Two-Face appears in three stories that form a nice, completed saga in this period, in Detectives 66, 68 and 80.  He is District Attorney Harvey Kent (the last name later changed to avoid confusion with Superman, apparently, though anyone dumb enough to confuse Superman and Two-Face likely shouldn’t be reading comics), prosecuting mobster “Boss” Maroni, who throws acid into his face while on the witness stand (not the best possible defense). With half his face horribly scarred, Harvey steals Maroni’s two-headed coin and scars one side of it, and takes to wearing a suit split down the centre into two patterns. Based on the flip of the coin, Two-Face either commits crimes, or acts philanthropically.  His robberies are based on the number two, robbing a double feature, a baseball doubel-header, a symphony’s double concerto, or kidnapping a rich man’s double.  His wife Gilda hopes for Harvey to turn himself and in follows him around, getting shot for her efforts in the third story.  This shocks Harvey enough that he allows Batman to take him in, and he undergoes plastic surgery, which returns his face to normal.  A surprisingly upbeat ending for the character, but he was too popular to get a happy ending, and Two-Face would return in the 1950s.

Tweedledee and Tweedledum were cousins who looked so much alike people thought they were twins.  Short, fat and bald, Deever and Dumfree Tweed do dress as their Alice in Wonderland namesakes in their first story, in Detective 74, to rob a costume ball, but their second tale, “The Secret of Hunter’s Inn,” in Batman 18 is much better, as they build a duplicate of a resort, and control the road access to lure wealthy guests and rob them.  When the victims try to bring the police to the resort, they wind up at the real one, which has no record of the guests ever arriving.

The Crime Doctor appears in Detective 78, and the following month in Batman 18.  Matthew Thorne is a respected surgeon lured by the excitement of a criminal life.  He wears surgical garb and travels in an ambulance, helping out other thieves with “house calls,” then charging them for his help.  He attempts to maintain a code of ethics, stopping to operate on Robin when he gets shot, but gets killed by his own men for failing to back them up.  An interesting character, an “Earth-One” version would appear in the Bronze Age.

The Cavalier was the last notable villain to debut in this era, and a serious effort was put in to make him a worthy opponent for Batman.  In Detective 81 he leads his gang in a series of seemingly pointless robberies, intending to ultimately acquire a collection of sports miniatures.  His primary weapon is his electrified sword, though he also uses a lace handkerchief with a lead ball attached, and has a metal spiked plume in his hat feather.  In Batman 22 we learn that he is Mortimer Drake, a wealthy Gothamite, member of the same social club as Bruce Wayne, which allows for delightful scenes with the two of them, neither aware of the others identity.  Drake has no need of money, his thefts are of miniature collectibles.  In his third outing, “Laboratory Loot,” in Detective 89, his ego has prompted him to write an entry on the Cavalier for the club’s Who’s Who, and knowing that the Cavalier must be a club member, Batman quickly spots some acid stains on Drake’s hands, which match injuries the Cavalier sustained in attempting to rob a scientist, and exposes him.  The Cavalier escapes yet again, but now he cannot return to his home or former life.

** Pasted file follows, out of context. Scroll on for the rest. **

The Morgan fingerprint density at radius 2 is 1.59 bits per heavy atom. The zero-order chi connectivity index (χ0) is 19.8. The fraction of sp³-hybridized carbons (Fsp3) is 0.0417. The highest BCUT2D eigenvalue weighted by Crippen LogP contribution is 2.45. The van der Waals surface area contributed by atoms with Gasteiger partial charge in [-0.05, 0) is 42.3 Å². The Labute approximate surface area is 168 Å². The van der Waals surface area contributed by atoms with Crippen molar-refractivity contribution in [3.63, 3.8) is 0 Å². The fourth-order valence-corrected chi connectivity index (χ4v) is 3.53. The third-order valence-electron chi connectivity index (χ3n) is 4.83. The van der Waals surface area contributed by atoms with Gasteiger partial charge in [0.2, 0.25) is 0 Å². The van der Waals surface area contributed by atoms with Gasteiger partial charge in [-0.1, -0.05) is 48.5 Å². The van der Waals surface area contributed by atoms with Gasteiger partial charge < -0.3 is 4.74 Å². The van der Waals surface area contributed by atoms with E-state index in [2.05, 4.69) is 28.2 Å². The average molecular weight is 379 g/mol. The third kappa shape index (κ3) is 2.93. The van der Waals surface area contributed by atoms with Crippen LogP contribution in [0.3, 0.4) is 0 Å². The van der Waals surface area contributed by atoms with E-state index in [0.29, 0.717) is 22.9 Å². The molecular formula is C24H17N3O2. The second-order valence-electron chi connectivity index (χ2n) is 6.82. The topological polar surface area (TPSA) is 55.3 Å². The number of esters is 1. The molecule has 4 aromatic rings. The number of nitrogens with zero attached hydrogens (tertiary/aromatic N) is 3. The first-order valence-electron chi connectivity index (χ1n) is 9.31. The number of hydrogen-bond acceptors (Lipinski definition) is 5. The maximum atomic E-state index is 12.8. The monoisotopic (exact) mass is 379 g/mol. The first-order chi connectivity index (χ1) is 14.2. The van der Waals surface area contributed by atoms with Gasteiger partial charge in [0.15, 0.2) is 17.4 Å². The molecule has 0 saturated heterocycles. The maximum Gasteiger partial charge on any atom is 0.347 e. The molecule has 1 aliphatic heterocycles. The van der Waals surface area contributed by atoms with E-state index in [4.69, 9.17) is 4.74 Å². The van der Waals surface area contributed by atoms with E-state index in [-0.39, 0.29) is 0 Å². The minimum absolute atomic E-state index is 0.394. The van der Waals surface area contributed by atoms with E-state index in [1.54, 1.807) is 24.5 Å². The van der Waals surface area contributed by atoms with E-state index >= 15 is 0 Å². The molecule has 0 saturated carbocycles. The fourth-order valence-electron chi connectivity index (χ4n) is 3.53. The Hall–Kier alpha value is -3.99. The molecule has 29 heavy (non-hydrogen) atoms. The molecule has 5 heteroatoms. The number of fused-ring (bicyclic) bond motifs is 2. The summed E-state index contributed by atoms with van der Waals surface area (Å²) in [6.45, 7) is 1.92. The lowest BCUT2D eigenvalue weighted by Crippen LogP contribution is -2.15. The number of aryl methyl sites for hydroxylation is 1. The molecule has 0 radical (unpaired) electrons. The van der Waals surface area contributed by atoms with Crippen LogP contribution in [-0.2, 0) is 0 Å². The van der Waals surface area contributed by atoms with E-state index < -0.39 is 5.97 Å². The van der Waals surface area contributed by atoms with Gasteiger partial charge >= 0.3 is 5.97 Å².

When not facing his ever-increasing gallery of villains, Batman usually is dealing with mobsters or solving whodunnits.  World War 2 is ignored almost completely.  There are only three stories that touch on it, and the memorable cover of Batman 15 that has a smiling Robin feeding bullets into a machine gun that Batman is firing.  The first of these, “Swastika Over the White House,” is the best, as a German spy gets a job as a newsreel cameraman.  In his secret nazi meeting room they have a big swastika chandelier, and you cannot help but notice how non-threatening a swastika is when you cover it with little light bulbs and suspend it from the ceiling.  Batman 15’s “The Two Futures” shows a nazi occupied USA, and contrasts it with an allied victory.  Batman 19’s “Atlantis Goes to War,” has the Germans using Atlantis a secret base for the submarines until Batman and Robin convince the Atlanteans to aid the allies instead.

Three stories are billed as “Police Division” stories, and have Batman and Robin aiding different, umm, police divisions (ok, you craft that sentence better).  “The Good Samaritan Cops” in Batman 18 deals with an emergency squad that drive green trucks.  I have no doubt this squad existed in the 40s, but it does not seem anything special now – and why did they drive green trucks?  “The Lawmen on the Sea,” in Batman 20 is a decent story about the harbour patrol, but the genuine information on the division is overwhelmed by the very science-fictiony “sub-sea water lock” the villains use to conceal their underwater hideout.  I was very impressed with Batman 23’s “The Pelt Plunderers,” which deals with the RCMP.  As well as being accurate with geography and the use of the Hudson’s Bay Company, the story features a seaplane refitted to land on ice, and an old “aerocar,” a kind of hovercraft on skis.  I have seen one of these old vehicles, and the illustration of it is completely accurate.